Stand up and be a creator of history, NAACP president says

By Erica Abbott
April 16, 2015

There can be no progress without struggle, the president and CEO of the National Association for the Advancement of Colored People said during this year’s executive in residence keynote address.

“We have to struggle in order to bring about progress,” Cornell Brooks, president and CEO of the NAACP, said. “We can’t give in, we can’t give up, we can’t give over, we have to stand against injustice day in and day out and we have to write our own history.”

This year’s Nerney Leadership Institute’s executive in residence brought Brooks to campus on Thursday, April 9 for a day-long residency, also coinciding with the student diversity office’s Unity Week. His keynote address in Grace Hall delved deep into civil rights in America, entitled “Civil Rights in America: From Ferguson to Selma, Captors or Creators of History.”

Dr. Jeffrey Gingerich, interim provost and vice president of academic affairs, began the keynote address with the poem “Harlem (A Dream Deferred)” by Langston Hughes, relating it to the how the NAACP works on dreams. “First they work to ensure that as many dreams as possible can blossom and flourish so that they do not need to be deferred,” Gingerich said.

“But the NAACP is also there when those dreams that have been deferred by injustice, by racism, by fear, do explode. They are there in moments of crisis and confusion to make sense and to renew the dream and to replant the dream.”

Introducing Brooks to the 200-person crowd was associate professor and chair of history and political Science Dr. Darryl Mace. Mace discussed the work Brooks has done throughout his life and its connection to the social justice curriculum and outreach of Cabrini. “We must face difficult issues and sustain dialogue if we are going to effect change,” Mace said.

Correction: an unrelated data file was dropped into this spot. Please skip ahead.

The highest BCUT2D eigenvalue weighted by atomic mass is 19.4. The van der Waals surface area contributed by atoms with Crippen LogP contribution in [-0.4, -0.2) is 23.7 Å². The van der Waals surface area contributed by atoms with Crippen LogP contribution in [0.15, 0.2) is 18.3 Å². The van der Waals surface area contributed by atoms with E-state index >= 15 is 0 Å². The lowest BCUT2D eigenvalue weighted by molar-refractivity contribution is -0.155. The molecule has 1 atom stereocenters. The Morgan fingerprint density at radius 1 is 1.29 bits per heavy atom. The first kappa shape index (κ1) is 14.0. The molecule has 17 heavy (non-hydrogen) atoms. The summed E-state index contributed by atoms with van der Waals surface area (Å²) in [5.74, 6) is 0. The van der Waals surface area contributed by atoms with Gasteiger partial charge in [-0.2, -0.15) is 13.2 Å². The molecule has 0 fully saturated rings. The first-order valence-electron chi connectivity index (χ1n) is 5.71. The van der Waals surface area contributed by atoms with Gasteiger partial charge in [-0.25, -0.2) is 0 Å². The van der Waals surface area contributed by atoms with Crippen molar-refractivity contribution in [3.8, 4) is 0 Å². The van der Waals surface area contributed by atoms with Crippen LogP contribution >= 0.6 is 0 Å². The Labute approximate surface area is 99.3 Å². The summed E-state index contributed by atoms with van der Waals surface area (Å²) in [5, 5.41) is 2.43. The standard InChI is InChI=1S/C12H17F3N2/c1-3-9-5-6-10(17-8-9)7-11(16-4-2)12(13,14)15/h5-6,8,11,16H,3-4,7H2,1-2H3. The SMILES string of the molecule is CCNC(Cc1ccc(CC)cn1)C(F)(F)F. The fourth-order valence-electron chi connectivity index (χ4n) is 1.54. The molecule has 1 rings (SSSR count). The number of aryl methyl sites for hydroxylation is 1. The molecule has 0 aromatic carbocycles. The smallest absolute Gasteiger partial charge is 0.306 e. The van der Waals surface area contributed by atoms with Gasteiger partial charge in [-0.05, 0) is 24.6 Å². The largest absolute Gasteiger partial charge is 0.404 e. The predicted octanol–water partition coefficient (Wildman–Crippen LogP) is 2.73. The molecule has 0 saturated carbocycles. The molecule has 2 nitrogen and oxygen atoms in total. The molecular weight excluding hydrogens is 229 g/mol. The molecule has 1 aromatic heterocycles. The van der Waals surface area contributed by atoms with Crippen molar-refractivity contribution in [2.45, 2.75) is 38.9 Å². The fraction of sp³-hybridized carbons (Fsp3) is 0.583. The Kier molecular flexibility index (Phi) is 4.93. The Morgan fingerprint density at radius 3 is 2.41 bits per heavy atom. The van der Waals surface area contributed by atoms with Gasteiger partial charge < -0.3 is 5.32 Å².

Taking the podium, Brooks commenced his speech by addressing the crowd as his colleagues. He then began his speech with juxtaposing past and present American history, specifically 50 years since the civil rights movement.

He started off by talking about the Edmund Pettus Bridge as well as the Shelby v. Holder Supreme Court decision, both dealing with voting rights. “We’re mindful as we sit on this bucolic campus, at this particular moment in our American history, that we are literally at a crossroads of hope and history, contemporary circumstances and challenges,” Brooks said.

Brooks then addressed the possibility of being on the precipice of a third Reconstruction. Describing the first Reconstruction during the 1860s and 1870s as being on the “horizon of hope,” while the second Reconstruction during the 1950s and 1960s came face to face with segregation and putting an end to separate but equal. “For every act of justice, there seems to be an equal and opposite act of injustice.”

He also painted a picture of activists who have created change over the years and the work that the NAACP does to continue that change. With a thundering, preacher-like deliverance, Brooks stressed the importance of having the confidence to step up and be persistent in the fight for social change. “You can’t tweet social change,” he said. “You gotta show up to bring about social change.”